Monday, July 19, 2010

KWSP Dividend

Interesting.... You may get more information from KWSP's official website.

Example of some FAQs related to Dividends:


In the 80s, EPF’s investments were concentrated on interest-based investments, such as Malaysian Government Securities (MGS). It should be noted that the interest rate regime during those years were high, with the average base lending rates (BLR) hitting a peak of 12.25 per cent in 1984, compared to the significantly lower current BLR. For instance, Maybank’s 12-month fixed deposit rate as of March 2009 is only 2.50 per cent.

Consequently, investments in MGS during that era were able to produce very high returns for the EPF, making it possible for the Fund to declare its highest dividend rates. However, the high interest rate regime also meant that cost of housing loans and hire purchase were considerably higher at that time than they are now.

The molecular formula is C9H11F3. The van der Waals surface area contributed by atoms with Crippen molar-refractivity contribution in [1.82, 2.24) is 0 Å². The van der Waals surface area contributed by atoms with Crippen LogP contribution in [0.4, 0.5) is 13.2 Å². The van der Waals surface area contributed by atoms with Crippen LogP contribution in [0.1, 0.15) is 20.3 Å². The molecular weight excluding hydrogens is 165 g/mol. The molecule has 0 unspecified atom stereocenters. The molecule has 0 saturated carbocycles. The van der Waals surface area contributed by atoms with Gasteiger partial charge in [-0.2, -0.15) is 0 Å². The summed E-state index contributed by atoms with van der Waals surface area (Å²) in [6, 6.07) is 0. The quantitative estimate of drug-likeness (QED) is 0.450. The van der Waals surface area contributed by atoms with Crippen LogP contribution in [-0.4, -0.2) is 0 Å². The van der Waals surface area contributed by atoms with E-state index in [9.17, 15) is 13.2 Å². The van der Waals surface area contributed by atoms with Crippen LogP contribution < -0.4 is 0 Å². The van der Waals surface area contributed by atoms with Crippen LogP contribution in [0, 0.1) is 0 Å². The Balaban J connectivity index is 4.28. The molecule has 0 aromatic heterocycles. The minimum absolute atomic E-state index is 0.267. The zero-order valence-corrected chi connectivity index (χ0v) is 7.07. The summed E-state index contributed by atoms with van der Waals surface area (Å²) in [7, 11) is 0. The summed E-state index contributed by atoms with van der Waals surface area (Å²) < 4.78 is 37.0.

2. Why are other savings funds in Malaysia able to offer better dividends than the EPF?

The simplest explanation is that other funds have different investments objectives. The EPF maintains an asset allocation structure that does not expose our investments to high risk in line with our role as a retirement fund.

Other funds are also much smaller in size compared to the EPF which stands at RM340 billion today. Smaller funds are easier to manage and more maneuverable in terms of reshuffling asset allocation and selling off shares.


Therefore, it is consistent with the "Interest And You" posted earlier this month.

If you hope the EPF dividend will be higher... then you are also expecting to pay MORE interest for house loan, car loan or business loan.